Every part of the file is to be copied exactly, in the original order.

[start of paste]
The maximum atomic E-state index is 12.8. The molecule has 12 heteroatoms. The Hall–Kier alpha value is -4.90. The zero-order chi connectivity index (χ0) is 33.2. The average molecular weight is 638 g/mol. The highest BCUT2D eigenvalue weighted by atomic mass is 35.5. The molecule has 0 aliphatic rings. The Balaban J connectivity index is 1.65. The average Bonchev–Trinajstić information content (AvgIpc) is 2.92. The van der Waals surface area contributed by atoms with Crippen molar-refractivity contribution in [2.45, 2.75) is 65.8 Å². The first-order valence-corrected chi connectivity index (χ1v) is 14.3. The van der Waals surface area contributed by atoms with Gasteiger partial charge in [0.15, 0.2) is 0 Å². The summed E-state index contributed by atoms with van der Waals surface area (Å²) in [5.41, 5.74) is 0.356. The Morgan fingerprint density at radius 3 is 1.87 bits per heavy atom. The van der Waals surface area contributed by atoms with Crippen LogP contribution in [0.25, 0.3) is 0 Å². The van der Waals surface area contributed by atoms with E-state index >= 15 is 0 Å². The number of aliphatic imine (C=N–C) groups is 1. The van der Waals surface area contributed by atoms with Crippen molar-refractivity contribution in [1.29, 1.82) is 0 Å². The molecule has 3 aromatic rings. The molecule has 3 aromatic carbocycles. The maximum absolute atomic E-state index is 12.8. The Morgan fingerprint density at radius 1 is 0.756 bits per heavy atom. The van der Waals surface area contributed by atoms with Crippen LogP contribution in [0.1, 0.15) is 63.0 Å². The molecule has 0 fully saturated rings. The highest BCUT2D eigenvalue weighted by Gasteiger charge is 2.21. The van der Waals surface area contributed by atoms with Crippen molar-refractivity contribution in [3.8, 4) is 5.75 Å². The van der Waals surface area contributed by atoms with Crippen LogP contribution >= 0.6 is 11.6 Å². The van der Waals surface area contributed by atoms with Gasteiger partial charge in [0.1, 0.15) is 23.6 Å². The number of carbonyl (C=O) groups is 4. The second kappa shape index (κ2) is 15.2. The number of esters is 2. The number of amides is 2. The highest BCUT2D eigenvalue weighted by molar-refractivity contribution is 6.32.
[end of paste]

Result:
The maximum atomic E-state index is 12.8. The molecule has 12 heteroatoms. The Hall–Kier alpha value is -4.90. The zero-order chi connectivity index (χ0) is 33.2. The average molecular weight is 638 g/mol. The highest BCUT2D eigenvalue weighted by atomic mass is 35.5. The molecule has 0 aliphatic rings. The Balaban J connectivity index is 1.65. The average Bonchev–Trinajstić information content (AvgIpc) is 2.92. The van der Waals surface area contributed by atoms with Crippen molar-refractivity contribution in [2.45, 2.75) is 65.8 Å². The first-order valence-corrected chi connectivity index (χ1v) is 14.3. The van der Waals surface area contributed by atoms with Gasteiger partial charge in [0.15, 0.2) is 0 Å². The summed E-state index contributed by atoms with van der Waals surface area (Å²) in [5.41, 5.74) is 0.356. The Morgan fingerprint density at radius 3 is 1.87 bits per heavy atom. The van der Waals surface area contributed by atoms with Crippen LogP contribution in [0.25, 0.3) is 0 Å². The van der Waals surface area contributed by atoms with E-state index >= 15 is 0 Å². The number of aliphatic imine (C=N–C) groups is 1. The van der Waals surface area contributed by atoms with Crippen molar-refractivity contribution in [1.29, 1.82) is 0 Å². The molecule has 3 aromatic rings. The molecule has 3 aromatic carbocycles. The maximum absolute atomic E-state index is 12.8. The Morgan fingerprint density at radius 1 is 0.756 bits per heavy atom. The van der Waals surface area contributed by atoms with Crippen LogP contribution in [0.1, 0.15) is 63.0 Å². The molecule has 0 fully saturated rings. The highest BCUT2D eigenvalue weighted by Gasteiger charge is 2.21. The van der Waals surface area contributed by atoms with Crippen molar-refractivity contribution in [3.8, 4) is 5.75 Å². The van der Waals surface area contributed by atoms with Crippen LogP contribution >= 0.6 is 11.6 Å². The van der Waals surface area contributed by atoms with Gasteiger partial charge in [0.1, 0.15) is 23.6 Å². The number of carbonyl (C=O) groups is 4. The second kappa shape index (κ2) is 15.2. The number of esters is 2. The number of amides is 2. The highest BCUT2D eigenvalue weighted by molar-refractivity contribution is 6.32.